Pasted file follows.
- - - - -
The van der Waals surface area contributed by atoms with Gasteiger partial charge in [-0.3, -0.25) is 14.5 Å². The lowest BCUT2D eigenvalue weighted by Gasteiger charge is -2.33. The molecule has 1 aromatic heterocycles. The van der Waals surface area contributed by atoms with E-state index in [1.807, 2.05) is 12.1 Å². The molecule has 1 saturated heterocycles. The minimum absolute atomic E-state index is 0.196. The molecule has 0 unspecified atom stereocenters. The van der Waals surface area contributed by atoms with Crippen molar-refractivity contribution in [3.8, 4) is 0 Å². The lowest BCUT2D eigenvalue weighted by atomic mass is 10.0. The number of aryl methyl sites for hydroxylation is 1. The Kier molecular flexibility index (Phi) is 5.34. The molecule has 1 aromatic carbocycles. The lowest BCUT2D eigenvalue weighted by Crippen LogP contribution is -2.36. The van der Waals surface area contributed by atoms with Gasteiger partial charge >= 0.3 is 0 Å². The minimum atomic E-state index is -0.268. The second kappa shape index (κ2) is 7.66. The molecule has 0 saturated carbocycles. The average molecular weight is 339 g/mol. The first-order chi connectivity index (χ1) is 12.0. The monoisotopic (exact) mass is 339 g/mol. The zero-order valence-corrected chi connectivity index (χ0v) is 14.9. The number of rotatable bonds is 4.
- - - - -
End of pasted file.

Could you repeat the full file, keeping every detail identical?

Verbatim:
The van der Waals surface area contributed by atoms with Gasteiger partial charge in [-0.3, -0.25) is 14.5 Å². The lowest BCUT2D eigenvalue weighted by Gasteiger charge is -2.33. The molecule has 1 aromatic heterocycles. The van der Waals surface area contributed by atoms with E-state index in [1.807, 2.05) is 12.1 Å². The molecule has 1 saturated heterocycles. The minimum absolute atomic E-state index is 0.196. The molecule has 0 unspecified atom stereocenters. The van der Waals surface area contributed by atoms with Crippen molar-refractivity contribution in [3.8, 4) is 0 Å². The lowest BCUT2D eigenvalue weighted by atomic mass is 10.0. The number of aryl methyl sites for hydroxylation is 1. The Kier molecular flexibility index (Phi) is 5.34. The molecule has 1 aromatic carbocycles. The lowest BCUT2D eigenvalue weighted by Crippen LogP contribution is -2.36. The van der Waals surface area contributed by atoms with Gasteiger partial charge >= 0.3 is 0 Å². The minimum atomic E-state index is -0.268. The second kappa shape index (κ2) is 7.66. The molecule has 0 saturated carbocycles. The average molecular weight is 339 g/mol. The first-order chi connectivity index (χ1) is 12.0. The monoisotopic (exact) mass is 339 g/mol. The zero-order valence-corrected chi connectivity index (χ0v) is 14.9. The number of rotatable bonds is 4.